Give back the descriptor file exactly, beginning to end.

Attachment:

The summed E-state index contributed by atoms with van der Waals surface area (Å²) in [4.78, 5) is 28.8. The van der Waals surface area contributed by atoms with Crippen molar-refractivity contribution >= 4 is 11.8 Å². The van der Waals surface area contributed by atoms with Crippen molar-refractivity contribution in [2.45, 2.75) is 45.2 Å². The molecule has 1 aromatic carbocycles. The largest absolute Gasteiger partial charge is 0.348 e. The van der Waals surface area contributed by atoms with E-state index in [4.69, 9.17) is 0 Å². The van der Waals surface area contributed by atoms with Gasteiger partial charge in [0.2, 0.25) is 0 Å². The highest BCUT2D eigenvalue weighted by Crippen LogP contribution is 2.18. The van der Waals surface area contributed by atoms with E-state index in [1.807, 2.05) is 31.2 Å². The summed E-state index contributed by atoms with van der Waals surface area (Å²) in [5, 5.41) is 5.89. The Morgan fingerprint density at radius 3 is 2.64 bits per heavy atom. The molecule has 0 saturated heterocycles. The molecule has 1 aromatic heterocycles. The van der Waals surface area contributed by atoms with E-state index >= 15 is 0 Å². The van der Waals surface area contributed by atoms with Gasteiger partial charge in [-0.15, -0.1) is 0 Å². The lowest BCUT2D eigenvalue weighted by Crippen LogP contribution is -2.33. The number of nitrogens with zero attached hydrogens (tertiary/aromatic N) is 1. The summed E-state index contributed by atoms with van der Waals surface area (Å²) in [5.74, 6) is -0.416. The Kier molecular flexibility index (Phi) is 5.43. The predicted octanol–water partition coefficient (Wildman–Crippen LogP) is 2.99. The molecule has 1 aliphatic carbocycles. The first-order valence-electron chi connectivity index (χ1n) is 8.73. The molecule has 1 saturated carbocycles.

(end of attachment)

The summed E-state index contributed by atoms with van der Waals surface area (Å²) in [4.78, 5) is 28.8. The van der Waals surface area contributed by atoms with Crippen molar-refractivity contribution >= 4 is 11.8 Å². The van der Waals surface area contributed by atoms with Crippen molar-refractivity contribution in [2.45, 2.75) is 45.2 Å². The molecule has 1 aromatic carbocycles. The largest absolute Gasteiger partial charge is 0.348 e. The van der Waals surface area contributed by atoms with E-state index in [4.69, 9.17) is 0 Å². The van der Waals surface area contributed by atoms with Gasteiger partial charge in [0.2, 0.25) is 0 Å². The highest BCUT2D eigenvalue weighted by Crippen LogP contribution is 2.18. The van der Waals surface area contributed by atoms with E-state index in [1.807, 2.05) is 31.2 Å². The summed E-state index contributed by atoms with van der Waals surface area (Å²) in [5, 5.41) is 5.89. The Morgan fingerprint density at radius 3 is 2.64 bits per heavy atom. The molecule has 0 saturated heterocycles. The molecule has 1 aromatic heterocycles. The van der Waals surface area contributed by atoms with E-state index >= 15 is 0 Å². The van der Waals surface area contributed by atoms with Gasteiger partial charge in [-0.15, -0.1) is 0 Å². The lowest BCUT2D eigenvalue weighted by Crippen LogP contribution is -2.33. The number of nitrogens with zero attached hydrogens (tertiary/aromatic N) is 1. The summed E-state index contributed by atoms with van der Waals surface area (Å²) in [5.74, 6) is -0.416. The Kier molecular flexibility index (Phi) is 5.43. The predicted octanol–water partition coefficient (Wildman–Crippen LogP) is 2.99. The molecule has 1 aliphatic carbocycles. The first-order valence-electron chi connectivity index (χ1n) is 8.73. The molecule has 1 saturated carbocycles.